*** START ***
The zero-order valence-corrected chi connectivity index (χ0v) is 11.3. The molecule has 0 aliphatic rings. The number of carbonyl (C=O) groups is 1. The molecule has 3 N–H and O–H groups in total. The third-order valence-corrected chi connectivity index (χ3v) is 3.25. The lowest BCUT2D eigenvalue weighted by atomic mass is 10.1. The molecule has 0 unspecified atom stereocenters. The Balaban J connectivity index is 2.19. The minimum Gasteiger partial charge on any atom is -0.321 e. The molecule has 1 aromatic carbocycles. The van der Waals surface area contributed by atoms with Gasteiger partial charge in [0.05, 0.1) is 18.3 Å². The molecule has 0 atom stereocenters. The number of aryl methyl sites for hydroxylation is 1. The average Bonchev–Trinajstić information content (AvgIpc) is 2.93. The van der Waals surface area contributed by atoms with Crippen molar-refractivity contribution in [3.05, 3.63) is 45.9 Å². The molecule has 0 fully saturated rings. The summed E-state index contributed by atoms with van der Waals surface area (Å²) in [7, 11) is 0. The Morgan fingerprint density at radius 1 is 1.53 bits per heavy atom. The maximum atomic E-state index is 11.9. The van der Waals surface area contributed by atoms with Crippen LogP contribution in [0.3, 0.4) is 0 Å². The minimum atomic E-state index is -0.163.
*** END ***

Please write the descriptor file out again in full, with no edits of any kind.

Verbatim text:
The zero-order valence-corrected chi connectivity index (χ0v) is 11.3. The molecule has 0 aliphatic rings. The number of carbonyl (C=O) groups is 1. The molecule has 3 N–H and O–H groups in total. The third-order valence-corrected chi connectivity index (χ3v) is 3.25. The lowest BCUT2D eigenvalue weighted by atomic mass is 10.1. The molecule has 0 unspecified atom stereocenters. The Balaban J connectivity index is 2.19. The minimum Gasteiger partial charge on any atom is -0.321 e. The molecule has 1 aromatic carbocycles. The van der Waals surface area contributed by atoms with Gasteiger partial charge in [0.05, 0.1) is 18.3 Å². The molecule has 0 atom stereocenters. The number of aryl methyl sites for hydroxylation is 1. The average Bonchev–Trinajstić information content (AvgIpc) is 2.93. The van der Waals surface area contributed by atoms with Crippen molar-refractivity contribution in [3.05, 3.63) is 45.9 Å². The molecule has 0 fully saturated rings. The summed E-state index contributed by atoms with van der Waals surface area (Å²) in [7, 11) is 0. The Morgan fingerprint density at radius 1 is 1.53 bits per heavy atom. The maximum atomic E-state index is 11.9. The van der Waals surface area contributed by atoms with Crippen LogP contribution in [0.3, 0.4) is 0 Å². The minimum atomic E-state index is -0.163.